Thailand is one of the most sought out travel destinations in the world and Wonderfruit Festival was an experience worth attending.
Back in 2014, Thailand-based production company Scratch First put forth a mission to protect and preserve the glorious land that is Thailand. Inspired by his father’s work to tackle environmental issues that affect the planet as the founder of Think Earth, Pranitan Phornprapha aka “Pete” joined forces with Montonn “Jay” Jira to create a festival experience like no other: Wonderfruit Festival.
Focused to promote environmental sustainability throughout Thailand, Southeast Asia, and the world, Pete eventually formulated a plan to create an experience that allowed for having fun with the notion of being socially responsible. The Wonderfruit Festival experience is just that – a way to coalesce art, music, wellness, architecture, and much more with environmental sustainability, social responsibility, community, and family.
Wonderfruit’s inauguration in 2014 did not fall short of featuring stellar acts such as hip-hop sensation, De La Soul and house and techno superstars DJs such as Jamie Jones and Seth Troxler. Food was provided by The Bangkok Farmer’s Market and the infamous Thai architect, Duangrit Bunnag was responsible for the art while the Siam Winery offered tasting sessions. 2015 then saw the Samui Circus Corp. organize some extraordinary experiences.
The 2019 edition of Wonderfruit saw all the above… and more.
Taking place over five days, Wonderfruit Festival has expanded exponentially moving to an even bigger location than previous years and continuously adding new stages and areas. There are activities for all ages that include arts and performances, talks and discussions, farm feasts, workshops, yoga, massage, sound healing, and music from a variety of genres.
In fact, it proved to be difficult to even tally up the number of acts, activities, performances, workshops, food vendors, and art installations that took place among the 23,000 attendees at Wonderfruit. There was so much going on that nowhere really seemed too cramped or crowded at any given time. This could be an attempt to mimic the Thai culture, which is known to have an infinite amount of options for literally everything.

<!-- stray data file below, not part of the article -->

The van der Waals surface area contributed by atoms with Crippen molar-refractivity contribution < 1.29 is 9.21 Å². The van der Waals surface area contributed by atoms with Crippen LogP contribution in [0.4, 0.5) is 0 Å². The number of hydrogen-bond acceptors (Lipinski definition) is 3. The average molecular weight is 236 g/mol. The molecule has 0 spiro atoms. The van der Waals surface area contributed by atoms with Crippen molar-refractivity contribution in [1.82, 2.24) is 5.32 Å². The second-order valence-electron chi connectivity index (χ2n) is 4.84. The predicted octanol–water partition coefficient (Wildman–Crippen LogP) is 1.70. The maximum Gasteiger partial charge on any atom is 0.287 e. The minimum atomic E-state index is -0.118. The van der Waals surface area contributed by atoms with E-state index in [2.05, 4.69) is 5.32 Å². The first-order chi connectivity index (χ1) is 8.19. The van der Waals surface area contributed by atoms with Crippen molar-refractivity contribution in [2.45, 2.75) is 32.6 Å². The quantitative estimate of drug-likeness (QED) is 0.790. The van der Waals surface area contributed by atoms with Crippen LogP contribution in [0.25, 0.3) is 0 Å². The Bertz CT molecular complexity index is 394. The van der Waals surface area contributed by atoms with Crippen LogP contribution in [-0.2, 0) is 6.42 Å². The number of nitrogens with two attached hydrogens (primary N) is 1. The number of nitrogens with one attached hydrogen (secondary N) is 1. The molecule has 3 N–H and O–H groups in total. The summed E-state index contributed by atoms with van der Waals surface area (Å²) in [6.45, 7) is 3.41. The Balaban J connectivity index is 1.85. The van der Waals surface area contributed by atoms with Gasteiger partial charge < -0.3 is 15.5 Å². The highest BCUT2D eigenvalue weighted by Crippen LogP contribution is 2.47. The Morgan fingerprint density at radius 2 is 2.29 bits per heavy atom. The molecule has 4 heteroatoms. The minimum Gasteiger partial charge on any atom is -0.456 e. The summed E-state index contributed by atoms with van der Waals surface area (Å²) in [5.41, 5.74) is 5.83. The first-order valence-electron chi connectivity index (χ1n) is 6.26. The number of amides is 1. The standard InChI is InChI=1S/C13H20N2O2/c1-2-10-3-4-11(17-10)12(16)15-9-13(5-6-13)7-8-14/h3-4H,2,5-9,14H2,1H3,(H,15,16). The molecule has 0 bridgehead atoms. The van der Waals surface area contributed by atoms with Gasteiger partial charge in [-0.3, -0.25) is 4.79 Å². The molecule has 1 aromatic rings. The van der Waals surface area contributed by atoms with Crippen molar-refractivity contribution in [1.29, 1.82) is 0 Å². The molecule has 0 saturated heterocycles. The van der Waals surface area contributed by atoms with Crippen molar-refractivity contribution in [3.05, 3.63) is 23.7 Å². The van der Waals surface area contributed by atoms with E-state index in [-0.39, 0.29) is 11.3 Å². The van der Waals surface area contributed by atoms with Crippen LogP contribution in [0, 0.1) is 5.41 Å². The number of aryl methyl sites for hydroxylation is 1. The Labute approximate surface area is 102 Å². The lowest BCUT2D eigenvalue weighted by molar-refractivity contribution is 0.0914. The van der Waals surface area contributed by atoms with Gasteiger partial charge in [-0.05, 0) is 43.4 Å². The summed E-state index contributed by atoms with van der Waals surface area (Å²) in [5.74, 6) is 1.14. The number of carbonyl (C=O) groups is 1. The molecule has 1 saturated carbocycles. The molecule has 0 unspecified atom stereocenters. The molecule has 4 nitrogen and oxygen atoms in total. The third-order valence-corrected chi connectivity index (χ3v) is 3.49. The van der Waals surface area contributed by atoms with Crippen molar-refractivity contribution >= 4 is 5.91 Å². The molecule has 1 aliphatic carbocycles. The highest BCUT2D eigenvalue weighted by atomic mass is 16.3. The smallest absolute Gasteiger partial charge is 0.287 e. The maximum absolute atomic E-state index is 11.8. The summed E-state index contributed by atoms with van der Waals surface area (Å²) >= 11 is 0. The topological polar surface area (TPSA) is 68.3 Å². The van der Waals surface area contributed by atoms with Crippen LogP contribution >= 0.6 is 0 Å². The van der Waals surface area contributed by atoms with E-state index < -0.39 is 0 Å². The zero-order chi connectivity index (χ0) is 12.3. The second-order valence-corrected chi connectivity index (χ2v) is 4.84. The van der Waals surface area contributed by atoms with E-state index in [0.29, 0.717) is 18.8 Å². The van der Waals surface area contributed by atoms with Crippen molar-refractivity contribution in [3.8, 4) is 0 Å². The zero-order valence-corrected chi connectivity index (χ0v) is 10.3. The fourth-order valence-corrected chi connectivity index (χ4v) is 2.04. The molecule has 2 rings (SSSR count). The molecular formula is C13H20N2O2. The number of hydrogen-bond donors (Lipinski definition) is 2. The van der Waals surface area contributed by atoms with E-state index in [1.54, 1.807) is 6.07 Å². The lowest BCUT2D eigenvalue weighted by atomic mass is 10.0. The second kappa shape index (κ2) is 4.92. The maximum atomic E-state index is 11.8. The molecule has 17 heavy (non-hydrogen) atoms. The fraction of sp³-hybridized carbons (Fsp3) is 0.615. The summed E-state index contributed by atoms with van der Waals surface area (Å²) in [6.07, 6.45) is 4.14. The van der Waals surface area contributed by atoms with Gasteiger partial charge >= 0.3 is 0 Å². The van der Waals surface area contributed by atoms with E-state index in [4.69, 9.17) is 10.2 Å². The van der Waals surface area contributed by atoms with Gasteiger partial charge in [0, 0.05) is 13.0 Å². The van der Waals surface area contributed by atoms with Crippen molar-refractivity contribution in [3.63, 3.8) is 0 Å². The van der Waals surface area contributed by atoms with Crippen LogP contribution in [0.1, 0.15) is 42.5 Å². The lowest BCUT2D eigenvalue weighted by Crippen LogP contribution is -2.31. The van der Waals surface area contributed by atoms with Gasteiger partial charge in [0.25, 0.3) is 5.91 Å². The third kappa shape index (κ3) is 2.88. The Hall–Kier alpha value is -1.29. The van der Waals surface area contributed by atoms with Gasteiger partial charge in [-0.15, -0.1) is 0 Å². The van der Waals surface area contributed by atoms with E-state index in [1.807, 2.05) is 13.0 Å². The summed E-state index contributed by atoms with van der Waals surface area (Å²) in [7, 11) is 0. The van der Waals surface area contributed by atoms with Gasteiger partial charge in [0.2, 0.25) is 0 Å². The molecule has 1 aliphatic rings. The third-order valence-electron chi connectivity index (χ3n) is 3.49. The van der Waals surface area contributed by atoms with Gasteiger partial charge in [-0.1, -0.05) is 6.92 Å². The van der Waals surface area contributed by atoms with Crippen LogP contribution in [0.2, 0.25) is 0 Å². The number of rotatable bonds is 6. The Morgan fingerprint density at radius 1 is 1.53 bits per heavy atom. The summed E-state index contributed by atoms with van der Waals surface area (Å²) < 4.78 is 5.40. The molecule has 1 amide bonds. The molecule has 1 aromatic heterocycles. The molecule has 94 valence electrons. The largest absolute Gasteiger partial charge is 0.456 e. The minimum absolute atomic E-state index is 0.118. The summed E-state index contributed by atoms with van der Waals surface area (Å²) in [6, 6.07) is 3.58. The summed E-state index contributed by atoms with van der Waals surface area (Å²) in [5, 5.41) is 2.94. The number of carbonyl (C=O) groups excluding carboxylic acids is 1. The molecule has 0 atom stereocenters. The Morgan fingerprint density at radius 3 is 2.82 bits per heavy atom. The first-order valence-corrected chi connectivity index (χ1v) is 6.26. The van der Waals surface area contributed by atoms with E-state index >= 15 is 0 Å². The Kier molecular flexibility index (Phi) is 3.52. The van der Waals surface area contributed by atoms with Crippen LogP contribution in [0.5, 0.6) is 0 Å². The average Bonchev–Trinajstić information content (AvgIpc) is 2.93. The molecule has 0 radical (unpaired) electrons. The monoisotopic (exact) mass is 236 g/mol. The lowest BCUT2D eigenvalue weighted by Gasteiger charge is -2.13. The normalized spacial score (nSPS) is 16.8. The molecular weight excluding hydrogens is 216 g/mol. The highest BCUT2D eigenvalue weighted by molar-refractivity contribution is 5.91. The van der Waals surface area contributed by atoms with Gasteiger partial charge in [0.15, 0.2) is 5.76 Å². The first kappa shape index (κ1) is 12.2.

There are hundreds if not thousands of markets, temples, bars, restaurants, malls, sanctuaries, tours, and whatever else you can think of in Thailand making it nearly impossible to do and see everything in one trip. Wonderfruit Festival encompasses this notion of an endless amount of options and possibilities of things to do and see.
Once you arrive, check-in, and top-up your RFID wristband, you begin to realize how enormous the festival grounds are.
Although there are maps and signage located throughout, you might find yourself and others staring at it for a little while trying to figure out how to get from point A to B or just trying to figure out exactly where they are. One place you’ll definitely want to find, though, is the Wonderness area where the workshops and wellness events take place. The Tiki Bar and Rainforest Pavillion are also located in this area, as well as a Vinyl DJ School.
We opted for the two-minute massage in the Wonderness area a bit later on which involved a bit of chiropractic work while using a rubber mallet. Yoga sessions, a gong bath, and juggling were also going on in The Wonderness area but unfortunately, it proved a bit difficult to wake up in time and get to the festival to attend a lot of the wellness events or talks from the beginning.
Scratch Talks featured topics including fashion, LGBT, the Human Experience, Climate Change, Technology, Cannabis Legalization, Plastics, and more.